HomeContributorsFundamental AnalysisThe CAD vs. the World: Mid-Term Scenarios for the Currency

The CAD vs. the World: Mid-Term Scenarios for the Currency

In the middle of September 2022, the Canadian dollar has fallen to a 2-year low against the USD. What are the reasons behind this performance? On the one hand, we have rising inflation in the United States, recession fears, and anticipation of more aggressive Fed monetary policy decisions. On the other hand, softer economic data for August in Canada hints at a possible pause in the Bank of Canada’s rate hikes. As a result, traders may see the Canadian dollar’s weakness in the upcoming months. Let’s look at the situation in detail.

Canada’s Economic Outlook and BOC Monetary Policy

The economic data for August showed the first results of the Bank of Canada’s tight monetary policy. In August, the employment fell by 39.7K (vs. the forecast of +15K), and the unemployment rate was higher than the consensus (5.4% vs. 5.0%). At the same time, the headline CPI growth declined by 0.3%, lower than the expectations by two basis points.

Meanwhile, the Bank of Canada unveiled a massive rate hike by 75 basis points on September 7, pushing the rate to 3.25%. One may expect that the shift in the employment and inflation trends to the downside will push the Canadian regulator towards softer policy decisions. However, certain moments require attention. First, the losses in the labor market mainly were contributed by the education sector (50 000 jobs lost). That happens because the teachers’ contracts expire before autumn. As a result, the figures might have returned to normal once the school year started.

As for the slowdown in inflation, at least three months of consecutive declines should happen to confirm the trend. It’s essential to remember that the risks of higher inflation add to the uncertainty around energy prices amid the crisis in Europe and drought in China, the US, and Europe that can push global food prices higher.

Given the above, it’s doubtful that the Bank of Canada will start monetary policy easing in the next few months. According to the BOC statement, the outlook for short-term inflation remains high. If the BOC shifts its inflation outlook to the downside, it will signal changes in its policy. For now, the market is pricing in the 50-basis-point rate hike by the Canadian regulator during the meeting on October 26. More interest rate increases are expected up until August 2023.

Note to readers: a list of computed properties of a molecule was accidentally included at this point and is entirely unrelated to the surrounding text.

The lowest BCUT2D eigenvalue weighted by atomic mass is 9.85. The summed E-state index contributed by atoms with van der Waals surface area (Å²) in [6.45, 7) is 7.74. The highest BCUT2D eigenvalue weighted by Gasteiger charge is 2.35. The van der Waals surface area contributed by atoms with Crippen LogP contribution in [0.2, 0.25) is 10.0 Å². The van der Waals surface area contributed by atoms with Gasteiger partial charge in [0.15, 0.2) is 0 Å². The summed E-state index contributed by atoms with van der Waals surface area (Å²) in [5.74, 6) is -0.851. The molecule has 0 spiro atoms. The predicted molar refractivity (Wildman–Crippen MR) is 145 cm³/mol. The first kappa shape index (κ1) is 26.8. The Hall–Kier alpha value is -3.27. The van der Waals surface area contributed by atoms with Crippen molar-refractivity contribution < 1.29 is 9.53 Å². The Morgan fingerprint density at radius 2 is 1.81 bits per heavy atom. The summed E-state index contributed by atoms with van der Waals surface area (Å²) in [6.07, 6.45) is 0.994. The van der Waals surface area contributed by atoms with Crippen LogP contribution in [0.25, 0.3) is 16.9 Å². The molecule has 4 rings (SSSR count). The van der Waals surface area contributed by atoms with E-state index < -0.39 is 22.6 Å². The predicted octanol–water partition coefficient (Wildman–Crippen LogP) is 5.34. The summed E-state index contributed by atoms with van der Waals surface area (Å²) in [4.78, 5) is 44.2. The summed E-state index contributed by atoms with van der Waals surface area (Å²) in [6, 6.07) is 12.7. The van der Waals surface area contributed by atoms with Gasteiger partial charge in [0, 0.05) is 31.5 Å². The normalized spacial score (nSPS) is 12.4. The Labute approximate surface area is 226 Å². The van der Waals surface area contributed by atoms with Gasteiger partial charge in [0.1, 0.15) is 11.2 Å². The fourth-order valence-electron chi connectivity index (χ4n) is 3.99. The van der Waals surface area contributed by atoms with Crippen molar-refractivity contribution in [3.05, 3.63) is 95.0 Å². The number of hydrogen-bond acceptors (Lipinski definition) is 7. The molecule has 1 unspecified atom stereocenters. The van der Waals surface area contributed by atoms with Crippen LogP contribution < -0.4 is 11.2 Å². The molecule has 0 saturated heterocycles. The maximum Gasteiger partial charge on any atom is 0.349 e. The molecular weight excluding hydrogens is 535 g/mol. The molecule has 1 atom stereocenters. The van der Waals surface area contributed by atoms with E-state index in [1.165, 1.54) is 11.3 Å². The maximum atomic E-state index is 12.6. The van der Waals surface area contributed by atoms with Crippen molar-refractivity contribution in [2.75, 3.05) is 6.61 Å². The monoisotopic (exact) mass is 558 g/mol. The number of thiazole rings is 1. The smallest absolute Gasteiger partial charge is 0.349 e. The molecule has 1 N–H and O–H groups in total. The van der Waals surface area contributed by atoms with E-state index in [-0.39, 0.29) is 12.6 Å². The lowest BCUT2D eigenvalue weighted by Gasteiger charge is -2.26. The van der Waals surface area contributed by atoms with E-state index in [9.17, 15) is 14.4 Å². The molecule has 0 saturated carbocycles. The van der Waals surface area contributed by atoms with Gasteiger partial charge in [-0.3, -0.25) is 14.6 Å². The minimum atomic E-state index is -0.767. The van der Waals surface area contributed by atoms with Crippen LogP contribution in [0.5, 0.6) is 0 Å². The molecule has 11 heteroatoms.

Despite the fact that the Canadian regulator will stick to the hawkish stance, there’s another dominant power that presses the CAD and other currencies. Of course, we are talking about the American currency. The hawkish Fed policy and global instability in the markets push investors, businesses, and households to turn to a more flexible and liquid USD. This way, they are hedging their capital against global risks.

On September 26, the US Dollar index broke above the upper border of the ascending trading channel and tested the 114 level.

As for USDCAD, the pair tested the resistance zone of June 2020 on September 26. Looking at the weekly timeframe, we can see that the pair has almost tested the weekly pivot resistance line near 1.3700. After the breakout of this level, we may expect a further rise towards 1.38. Here, we can see a pullback towards the recent border of the channel at 1.3350. However, if the breakout of the 1.3800 level happens, the next target for buyers will lie at 1.4100. On the downside, the support lies at 1.3500.

What about crosses?

So, USDCAD is set to rise. But what about other currency pairs? Apparently, the current economic situation in Canada, compared to the unstable situation in Europe and Great Britain, supports the loonie in crosses. The charts below will provide you with a mid-term outlook for the most famous cross pairs.


The pair lost more than 4.5% on Monday with a long squeeze due to the GBP weakness. We can expect it to restore its positions and move higher towards the resistance lines at 1.5000 and 1.5260 (38.2 Fibo level). Here we may see a retest of the ground below 1.4710 or a prolonged consolidation, given the pound’s weakness. If the Canadian dollar softens, the breakout of the 1.5260 level with a further rise towards 1.5760 (50 Fibo level) will be in focus.


The pair has been moving within the descending channel. After consolidating 1.3320 and 1.3000 levels, we may expect a further plunge to the support zone at 1.3000-1.2830. The next support will lie at 1.2450. However, RSI shows a bullish divergence, so the breakout of the resistance at 1.3320 will confirm the strengthening of the pair towards 1.37 (50-week SMA).


The pair has formed a bearish divergence with RSI. If it breaks the lower border of the channel and the support at 101.70, the support at 97.70 will be in focus. On the contrary, a strike above 110 will push the pair to 115.


The Canadian dollar seems like a good “buy” option for cross pairs’ traders these days as Canada’s economy remains relatively strong compared to European and British ones. Still, you must follow the employment and inflation updates and the BOC monetary policy decisions, which will be the primary determinants of the loonie’s mood. The CAD will go lower if the BOC changes its attitude towards rate hikes.

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